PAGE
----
This project provides a detailed analysis of the effects of a particular form of implicit misinformation on tobacco use behavior, the use of color packaging by the tobacco industry to convey implicit messages about cigarettes that were previously labeled as “light.” Specifically, this project will: (1) examine the effects of changes in cigarette package color (vs. plain packaging) on tobacco product use (smoking rate and topography); (2) determine whether graphic versus text warning labels moderate the impact of changes in package coloring on product use; and (3) identify specific attitudes and beliefs that mediate effects of color packaging and warning labels on tobacco use behaviors. This project directly addresses the FDA’s research priorities to understand: (1) how do factors related to packaging and labeling (e.g., colors…) influence perceptions and tobacco use; and (2) what is the impact of various factors on warning effectiveness. The findings generated from this project will provide an evidence base for the FDA to regulate cigarette packaging color and warning labels, by showing effects of such changes on smokers risk perceptions and product usage. Further, analyses relating beliefs altered by packaging features to smokers’ use of these products will identify beliefs that can be effectively targeted in counter-messaging of misleading information about tobacco product safety.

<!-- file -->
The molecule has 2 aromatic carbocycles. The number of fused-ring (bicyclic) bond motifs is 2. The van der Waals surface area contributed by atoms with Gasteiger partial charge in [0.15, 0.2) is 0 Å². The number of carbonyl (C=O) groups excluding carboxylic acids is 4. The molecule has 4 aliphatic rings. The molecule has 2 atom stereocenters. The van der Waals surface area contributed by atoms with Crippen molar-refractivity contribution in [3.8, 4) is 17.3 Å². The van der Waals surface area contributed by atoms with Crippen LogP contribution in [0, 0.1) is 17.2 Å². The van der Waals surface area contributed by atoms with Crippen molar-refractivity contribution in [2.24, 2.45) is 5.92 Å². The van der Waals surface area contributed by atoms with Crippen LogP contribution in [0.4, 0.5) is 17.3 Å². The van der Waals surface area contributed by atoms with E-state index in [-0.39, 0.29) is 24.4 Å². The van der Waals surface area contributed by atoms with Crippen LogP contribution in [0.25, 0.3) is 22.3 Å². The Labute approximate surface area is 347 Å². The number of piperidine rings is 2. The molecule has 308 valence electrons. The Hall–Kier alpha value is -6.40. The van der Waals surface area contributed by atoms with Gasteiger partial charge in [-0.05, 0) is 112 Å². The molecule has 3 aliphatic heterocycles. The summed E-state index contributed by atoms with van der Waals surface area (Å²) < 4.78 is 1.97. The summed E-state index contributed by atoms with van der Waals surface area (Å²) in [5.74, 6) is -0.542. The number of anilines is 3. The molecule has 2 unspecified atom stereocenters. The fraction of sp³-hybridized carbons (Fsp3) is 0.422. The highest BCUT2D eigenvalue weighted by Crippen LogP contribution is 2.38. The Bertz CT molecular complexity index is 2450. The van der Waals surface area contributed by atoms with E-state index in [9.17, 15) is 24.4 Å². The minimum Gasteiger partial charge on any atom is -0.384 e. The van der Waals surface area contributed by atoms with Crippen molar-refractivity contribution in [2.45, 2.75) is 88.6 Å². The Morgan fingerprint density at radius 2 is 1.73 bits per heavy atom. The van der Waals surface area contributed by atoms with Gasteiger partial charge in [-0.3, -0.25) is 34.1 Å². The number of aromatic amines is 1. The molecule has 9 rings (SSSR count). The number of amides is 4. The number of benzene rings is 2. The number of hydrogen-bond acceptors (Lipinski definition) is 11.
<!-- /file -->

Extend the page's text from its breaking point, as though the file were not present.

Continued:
TCORS Project 3 - Effects of Implicit Messaging by Cigarette Packaging Coloring on Smoking Behaviors
Project or Grant:
18 Sep 2013 to 31 Aug 2018